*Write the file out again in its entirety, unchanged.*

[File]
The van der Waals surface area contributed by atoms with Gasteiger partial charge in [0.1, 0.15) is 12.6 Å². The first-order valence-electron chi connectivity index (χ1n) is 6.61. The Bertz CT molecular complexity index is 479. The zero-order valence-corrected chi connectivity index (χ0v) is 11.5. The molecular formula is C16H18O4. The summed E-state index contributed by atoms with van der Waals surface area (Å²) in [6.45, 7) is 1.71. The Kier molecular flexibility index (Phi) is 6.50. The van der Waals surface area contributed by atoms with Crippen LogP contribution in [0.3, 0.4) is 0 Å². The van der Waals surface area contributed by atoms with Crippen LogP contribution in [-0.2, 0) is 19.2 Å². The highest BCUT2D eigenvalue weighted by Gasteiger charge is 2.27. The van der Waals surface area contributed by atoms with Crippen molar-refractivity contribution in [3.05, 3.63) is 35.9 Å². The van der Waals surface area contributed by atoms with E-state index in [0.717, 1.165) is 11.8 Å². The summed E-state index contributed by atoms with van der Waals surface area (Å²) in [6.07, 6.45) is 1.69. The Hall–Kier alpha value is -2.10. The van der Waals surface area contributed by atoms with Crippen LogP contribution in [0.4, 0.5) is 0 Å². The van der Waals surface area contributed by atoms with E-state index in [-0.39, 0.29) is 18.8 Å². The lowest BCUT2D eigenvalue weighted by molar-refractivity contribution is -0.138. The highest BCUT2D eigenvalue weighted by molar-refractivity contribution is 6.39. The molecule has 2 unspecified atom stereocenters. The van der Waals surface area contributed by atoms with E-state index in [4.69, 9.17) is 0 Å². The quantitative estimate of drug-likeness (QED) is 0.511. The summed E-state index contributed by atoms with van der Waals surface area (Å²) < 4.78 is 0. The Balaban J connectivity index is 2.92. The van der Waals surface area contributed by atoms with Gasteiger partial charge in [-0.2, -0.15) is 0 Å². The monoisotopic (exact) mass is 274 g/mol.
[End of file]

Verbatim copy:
The van der Waals surface area contributed by atoms with Gasteiger partial charge in [0.1, 0.15) is 12.6 Å². The first-order valence-electron chi connectivity index (χ1n) is 6.61. The Bertz CT molecular complexity index is 479. The zero-order valence-corrected chi connectivity index (χ0v) is 11.5. The molecular formula is C16H18O4. The summed E-state index contributed by atoms with van der Waals surface area (Å²) in [6.45, 7) is 1.71. The Kier molecular flexibility index (Phi) is 6.50. The van der Waals surface area contributed by atoms with Crippen LogP contribution in [0.3, 0.4) is 0 Å². The van der Waals surface area contributed by atoms with Crippen LogP contribution in [-0.2, 0) is 19.2 Å². The highest BCUT2D eigenvalue weighted by Gasteiger charge is 2.27. The van der Waals surface area contributed by atoms with Crippen molar-refractivity contribution in [3.05, 3.63) is 35.9 Å². The van der Waals surface area contributed by atoms with E-state index in [0.717, 1.165) is 11.8 Å². The summed E-state index contributed by atoms with van der Waals surface area (Å²) in [6.07, 6.45) is 1.69. The Hall–Kier alpha value is -2.10. The van der Waals surface area contributed by atoms with Crippen LogP contribution in [0.4, 0.5) is 0 Å². The van der Waals surface area contributed by atoms with E-state index in [-0.39, 0.29) is 18.8 Å². The lowest BCUT2D eigenvalue weighted by molar-refractivity contribution is -0.138. The highest BCUT2D eigenvalue weighted by molar-refractivity contribution is 6.39. The molecule has 2 unspecified atom stereocenters. The van der Waals surface area contributed by atoms with E-state index in [4.69, 9.17) is 0 Å². The quantitative estimate of drug-likeness (QED) is 0.511. The summed E-state index contributed by atoms with van der Waals surface area (Å²) < 4.78 is 0. The Balaban J connectivity index is 2.92. The van der Waals surface area contributed by atoms with Gasteiger partial charge in [-0.2, -0.15) is 0 Å². The monoisotopic (exact) mass is 274 g/mol.